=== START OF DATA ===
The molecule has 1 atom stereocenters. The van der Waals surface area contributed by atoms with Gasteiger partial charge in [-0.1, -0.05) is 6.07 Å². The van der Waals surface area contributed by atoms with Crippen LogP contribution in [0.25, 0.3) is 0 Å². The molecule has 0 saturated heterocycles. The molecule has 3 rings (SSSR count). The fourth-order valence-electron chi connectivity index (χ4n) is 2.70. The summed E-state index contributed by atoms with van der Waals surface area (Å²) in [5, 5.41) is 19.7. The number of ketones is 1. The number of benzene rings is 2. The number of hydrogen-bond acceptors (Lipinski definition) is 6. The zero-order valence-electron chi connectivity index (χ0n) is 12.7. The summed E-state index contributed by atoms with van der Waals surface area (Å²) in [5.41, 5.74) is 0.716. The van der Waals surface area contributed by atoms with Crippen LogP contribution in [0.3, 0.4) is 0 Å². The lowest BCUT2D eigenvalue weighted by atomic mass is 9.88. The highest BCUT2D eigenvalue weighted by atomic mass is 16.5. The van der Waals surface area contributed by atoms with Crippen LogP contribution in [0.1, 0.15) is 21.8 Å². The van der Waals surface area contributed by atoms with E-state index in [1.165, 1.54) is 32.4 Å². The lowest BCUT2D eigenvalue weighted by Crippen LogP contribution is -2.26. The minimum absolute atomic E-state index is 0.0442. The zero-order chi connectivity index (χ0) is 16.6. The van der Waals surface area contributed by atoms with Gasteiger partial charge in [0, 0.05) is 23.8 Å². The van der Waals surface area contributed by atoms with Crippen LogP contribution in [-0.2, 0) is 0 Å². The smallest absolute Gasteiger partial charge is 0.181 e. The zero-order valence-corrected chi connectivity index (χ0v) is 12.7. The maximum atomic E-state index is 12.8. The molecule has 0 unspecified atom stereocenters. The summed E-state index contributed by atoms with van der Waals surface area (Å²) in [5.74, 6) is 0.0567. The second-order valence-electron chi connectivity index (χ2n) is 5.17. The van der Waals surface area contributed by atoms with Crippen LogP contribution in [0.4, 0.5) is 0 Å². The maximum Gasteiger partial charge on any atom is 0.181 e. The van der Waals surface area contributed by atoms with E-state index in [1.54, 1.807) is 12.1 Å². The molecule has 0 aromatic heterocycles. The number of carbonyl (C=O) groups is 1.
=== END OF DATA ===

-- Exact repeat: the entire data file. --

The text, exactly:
The molecule has 1 atom stereocenters. The van der Waals surface area contributed by atoms with Gasteiger partial charge in [-0.1, -0.05) is 6.07 Å². The van der Waals surface area contributed by atoms with Crippen LogP contribution in [0.25, 0.3) is 0 Å². The molecule has 0 saturated heterocycles. The molecule has 3 rings (SSSR count). The fourth-order valence-electron chi connectivity index (χ4n) is 2.70. The summed E-state index contributed by atoms with van der Waals surface area (Å²) in [5, 5.41) is 19.7. The number of ketones is 1. The number of benzene rings is 2. The number of hydrogen-bond acceptors (Lipinski definition) is 6. The zero-order valence-electron chi connectivity index (χ0n) is 12.7. The summed E-state index contributed by atoms with van der Waals surface area (Å²) in [5.41, 5.74) is 0.716. The van der Waals surface area contributed by atoms with Crippen LogP contribution in [0.3, 0.4) is 0 Å². The lowest BCUT2D eigenvalue weighted by atomic mass is 9.88. The highest BCUT2D eigenvalue weighted by atomic mass is 16.5. The van der Waals surface area contributed by atoms with Crippen LogP contribution in [0.1, 0.15) is 21.8 Å². The van der Waals surface area contributed by atoms with E-state index in [1.165, 1.54) is 32.4 Å². The lowest BCUT2D eigenvalue weighted by Crippen LogP contribution is -2.26. The minimum absolute atomic E-state index is 0.0442. The zero-order chi connectivity index (χ0) is 16.6. The van der Waals surface area contributed by atoms with Gasteiger partial charge in [0, 0.05) is 23.8 Å². The van der Waals surface area contributed by atoms with Crippen LogP contribution in [-0.2, 0) is 0 Å². The smallest absolute Gasteiger partial charge is 0.181 e. The zero-order valence-corrected chi connectivity index (χ0v) is 12.7. The maximum atomic E-state index is 12.8. The molecule has 0 unspecified atom stereocenters. The summed E-state index contributed by atoms with van der Waals surface area (Å²) in [5.74, 6) is 0.0567. The second-order valence-electron chi connectivity index (χ2n) is 5.17. The van der Waals surface area contributed by atoms with Crippen LogP contribution in [0.4, 0.5) is 0 Å². The maximum Gasteiger partial charge on any atom is 0.181 e. The van der Waals surface area contributed by atoms with E-state index in [1.54, 1.807) is 12.1 Å². The molecule has 0 aromatic heterocycles. The number of carbonyl (C=O) groups is 1.